Grown In reports
The Illinois lawsuit holding up 185 cannabis licenses moved imperceptibly forward last Thursday as Cook County Circuit Court Judge Moshe Jacobius accepted amended complaints from the two plaintiffs and set a mid-October court date for a status hearing.
The twists and turns of the suit, WAH Group and Haaayy v. IDFPR, has drawn the focus of thousands of Illinois cannabis entrepreneurs and operators, since Judge Jacobius has barred Illinois regulators from transferring 185 adult-use dispensary licenses to winners of a series of lotteries held in July and August. The suit, originally filed in September 2020, centered on the constitutionality of bonus points awarded to applicants led by military veterans that were included in the August 19 Tied Applicant Lottery. Without those bonus points, and thus majority ownership by veterans, applicants were not eligible for that lottery, thus creating an unconstitutional special class, alleged the original suit filed by WAH and Haaayy.
Earlier this year, Judge Jacobius warned that he could rule to overturn the entire lottery system and force it to be redone.
While the dispensary licenses cannot be sold at this point, individual licenses have been valued for millions of dollars apiece, meaning that in aggregate, the held up licenses could be worth half a billion dollars or more. In addition, each dispensary is expected to hire between 20 and 30 people, meaning thousands of jobs hang in the balance of this one court case.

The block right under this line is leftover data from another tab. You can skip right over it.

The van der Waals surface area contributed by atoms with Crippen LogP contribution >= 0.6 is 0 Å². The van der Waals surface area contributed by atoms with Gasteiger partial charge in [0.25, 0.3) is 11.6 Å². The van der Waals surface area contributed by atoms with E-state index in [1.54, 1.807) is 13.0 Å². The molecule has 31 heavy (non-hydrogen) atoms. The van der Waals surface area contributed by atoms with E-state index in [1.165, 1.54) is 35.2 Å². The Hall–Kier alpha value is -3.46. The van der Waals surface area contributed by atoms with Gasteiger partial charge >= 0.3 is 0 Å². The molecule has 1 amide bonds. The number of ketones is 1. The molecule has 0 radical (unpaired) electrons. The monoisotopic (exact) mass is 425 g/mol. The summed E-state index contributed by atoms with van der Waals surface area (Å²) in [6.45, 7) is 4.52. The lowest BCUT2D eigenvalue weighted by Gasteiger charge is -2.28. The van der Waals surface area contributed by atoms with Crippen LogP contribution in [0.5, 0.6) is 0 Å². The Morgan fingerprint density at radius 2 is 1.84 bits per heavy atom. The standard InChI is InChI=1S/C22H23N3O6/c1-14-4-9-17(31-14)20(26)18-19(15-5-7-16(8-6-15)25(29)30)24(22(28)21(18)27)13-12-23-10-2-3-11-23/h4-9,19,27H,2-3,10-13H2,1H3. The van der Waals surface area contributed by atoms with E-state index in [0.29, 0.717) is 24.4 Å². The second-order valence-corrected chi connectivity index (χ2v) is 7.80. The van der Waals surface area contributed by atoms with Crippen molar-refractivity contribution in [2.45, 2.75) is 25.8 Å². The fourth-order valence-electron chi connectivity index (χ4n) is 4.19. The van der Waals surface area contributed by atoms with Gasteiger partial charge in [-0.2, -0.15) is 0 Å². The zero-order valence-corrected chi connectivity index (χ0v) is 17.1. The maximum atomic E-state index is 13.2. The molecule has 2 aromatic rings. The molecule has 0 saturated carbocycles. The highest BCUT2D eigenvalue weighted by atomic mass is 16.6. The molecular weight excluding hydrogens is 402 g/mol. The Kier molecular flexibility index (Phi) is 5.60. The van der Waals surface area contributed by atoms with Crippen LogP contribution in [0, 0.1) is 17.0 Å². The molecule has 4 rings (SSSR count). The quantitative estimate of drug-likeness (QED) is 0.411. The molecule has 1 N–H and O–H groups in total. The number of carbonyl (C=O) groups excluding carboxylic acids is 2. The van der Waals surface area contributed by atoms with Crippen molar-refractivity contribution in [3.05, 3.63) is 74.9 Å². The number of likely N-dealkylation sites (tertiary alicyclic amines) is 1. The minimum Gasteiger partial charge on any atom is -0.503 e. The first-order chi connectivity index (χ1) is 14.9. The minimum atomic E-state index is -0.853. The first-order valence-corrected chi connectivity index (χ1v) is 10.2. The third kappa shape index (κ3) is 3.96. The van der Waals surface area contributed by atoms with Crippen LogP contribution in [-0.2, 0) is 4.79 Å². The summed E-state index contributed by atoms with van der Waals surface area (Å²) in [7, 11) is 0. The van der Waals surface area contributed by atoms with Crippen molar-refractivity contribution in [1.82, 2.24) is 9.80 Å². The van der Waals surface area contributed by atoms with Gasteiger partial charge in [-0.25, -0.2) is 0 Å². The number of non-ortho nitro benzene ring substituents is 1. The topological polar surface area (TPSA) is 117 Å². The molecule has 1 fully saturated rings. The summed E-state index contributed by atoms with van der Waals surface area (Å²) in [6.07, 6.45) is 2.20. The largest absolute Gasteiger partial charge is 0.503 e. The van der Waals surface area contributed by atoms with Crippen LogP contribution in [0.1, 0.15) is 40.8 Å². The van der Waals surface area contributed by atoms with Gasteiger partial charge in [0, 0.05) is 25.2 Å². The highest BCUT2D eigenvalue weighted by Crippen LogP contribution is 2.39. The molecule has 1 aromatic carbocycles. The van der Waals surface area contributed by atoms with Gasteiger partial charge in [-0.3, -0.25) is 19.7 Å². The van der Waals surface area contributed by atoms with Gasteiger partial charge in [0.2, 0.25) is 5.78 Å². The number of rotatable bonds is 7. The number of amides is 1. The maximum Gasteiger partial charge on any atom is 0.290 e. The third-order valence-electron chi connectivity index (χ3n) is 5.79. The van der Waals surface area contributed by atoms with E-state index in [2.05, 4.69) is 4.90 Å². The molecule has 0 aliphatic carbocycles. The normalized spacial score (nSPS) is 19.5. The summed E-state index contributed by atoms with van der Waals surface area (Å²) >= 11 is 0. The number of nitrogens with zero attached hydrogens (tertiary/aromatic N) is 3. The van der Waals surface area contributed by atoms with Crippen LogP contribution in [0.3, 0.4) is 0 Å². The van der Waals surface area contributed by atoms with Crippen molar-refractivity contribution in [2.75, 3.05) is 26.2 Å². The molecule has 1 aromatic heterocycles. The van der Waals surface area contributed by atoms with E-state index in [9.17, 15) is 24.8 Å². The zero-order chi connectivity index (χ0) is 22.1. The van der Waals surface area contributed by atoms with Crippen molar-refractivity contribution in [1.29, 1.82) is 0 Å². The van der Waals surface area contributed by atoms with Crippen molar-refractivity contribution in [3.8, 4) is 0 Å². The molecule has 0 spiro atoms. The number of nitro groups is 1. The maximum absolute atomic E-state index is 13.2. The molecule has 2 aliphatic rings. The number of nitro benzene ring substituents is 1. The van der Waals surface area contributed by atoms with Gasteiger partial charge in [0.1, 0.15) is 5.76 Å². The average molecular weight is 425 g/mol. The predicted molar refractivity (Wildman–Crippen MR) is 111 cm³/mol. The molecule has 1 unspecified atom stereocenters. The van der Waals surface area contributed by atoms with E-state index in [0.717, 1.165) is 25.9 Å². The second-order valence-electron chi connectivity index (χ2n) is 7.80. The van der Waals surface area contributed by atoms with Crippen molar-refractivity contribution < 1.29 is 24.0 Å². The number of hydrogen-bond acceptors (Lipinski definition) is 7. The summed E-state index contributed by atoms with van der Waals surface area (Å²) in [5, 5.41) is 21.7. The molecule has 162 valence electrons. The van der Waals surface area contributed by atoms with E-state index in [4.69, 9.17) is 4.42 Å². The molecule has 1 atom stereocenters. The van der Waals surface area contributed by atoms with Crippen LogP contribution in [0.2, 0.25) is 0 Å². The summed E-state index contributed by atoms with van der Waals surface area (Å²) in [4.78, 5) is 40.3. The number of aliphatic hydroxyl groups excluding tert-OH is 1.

Since then, WAH Group was admitted to and won licenses in the Tied Applicant Lottery, eliminating their standing in the original case. This week Judge Jacobius allowed the two plaintiffs to file separate complaints with Haaayy LLC focusing on the constitutionality of the veterans’ points. The new WAH Group filing was not yet available from the Cook County Court Clerk as of publication.
Judge Jacobius ordered attorneys for the State of Illinois to submit their respondent briefs by October 14 and scheduled a status hearing for October 19.